Although arsenic is effective in the treatment of acute promyelocytic leukemia it also has carcinogenic side effects, but the exact carcinogenic mechanisms remain unclear. In November Journal of Clinical Investigation Wen-Chien Chou and colleagues from Johns Hopkins University School of Medicine, Baltimore, US show that at clinically relevant doses arsenic inhibits the transcription of the reverse transcriptase subunit of the human telomerase gene (hTERT).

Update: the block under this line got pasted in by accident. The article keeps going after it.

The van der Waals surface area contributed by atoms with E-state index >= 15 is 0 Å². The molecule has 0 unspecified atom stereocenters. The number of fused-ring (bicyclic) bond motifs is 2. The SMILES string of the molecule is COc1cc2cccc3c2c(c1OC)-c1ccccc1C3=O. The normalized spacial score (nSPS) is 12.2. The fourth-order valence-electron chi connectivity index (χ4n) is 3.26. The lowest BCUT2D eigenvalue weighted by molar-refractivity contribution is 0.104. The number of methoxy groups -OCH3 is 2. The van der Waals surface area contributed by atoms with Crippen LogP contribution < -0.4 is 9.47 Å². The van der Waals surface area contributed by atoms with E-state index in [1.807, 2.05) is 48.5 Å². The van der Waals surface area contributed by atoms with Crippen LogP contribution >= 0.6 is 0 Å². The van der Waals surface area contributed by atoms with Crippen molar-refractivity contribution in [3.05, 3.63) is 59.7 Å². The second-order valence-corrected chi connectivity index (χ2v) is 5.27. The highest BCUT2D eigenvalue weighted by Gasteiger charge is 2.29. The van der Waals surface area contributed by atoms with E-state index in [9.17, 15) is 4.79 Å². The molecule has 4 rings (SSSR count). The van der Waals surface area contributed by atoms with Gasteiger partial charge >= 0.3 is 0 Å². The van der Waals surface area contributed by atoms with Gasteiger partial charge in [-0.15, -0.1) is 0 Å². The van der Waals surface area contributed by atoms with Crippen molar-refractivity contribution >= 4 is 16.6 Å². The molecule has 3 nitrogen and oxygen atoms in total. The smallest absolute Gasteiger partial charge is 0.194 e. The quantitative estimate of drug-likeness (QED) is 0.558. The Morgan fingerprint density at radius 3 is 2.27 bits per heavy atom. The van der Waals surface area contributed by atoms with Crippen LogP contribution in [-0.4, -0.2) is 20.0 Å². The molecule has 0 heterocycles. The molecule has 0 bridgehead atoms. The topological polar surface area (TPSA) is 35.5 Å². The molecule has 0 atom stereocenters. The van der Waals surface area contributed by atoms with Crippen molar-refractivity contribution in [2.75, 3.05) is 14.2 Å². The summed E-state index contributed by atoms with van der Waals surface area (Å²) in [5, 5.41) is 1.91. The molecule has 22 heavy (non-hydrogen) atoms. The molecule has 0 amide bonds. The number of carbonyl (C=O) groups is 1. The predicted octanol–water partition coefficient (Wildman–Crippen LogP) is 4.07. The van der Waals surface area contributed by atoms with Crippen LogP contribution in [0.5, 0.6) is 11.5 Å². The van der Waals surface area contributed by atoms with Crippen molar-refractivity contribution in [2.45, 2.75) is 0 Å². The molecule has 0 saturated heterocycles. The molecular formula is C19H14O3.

Chou et al. found that exposing NB4 leukemia cells to arsenic inhibited transcription of the hTERT gene by decreasing c-Myc and Sp1 transcription factor activities. Decreased hTERT activity led to chromosomal end lesions, which promoted either genomic instability and carcinogenesis or cancer cell death (J Clin Invest 2001, 108:1541-1547).

"These results may explain the seemingly paradoxical carcinogenic and antitumor effects of arsenic", concluded Chou.

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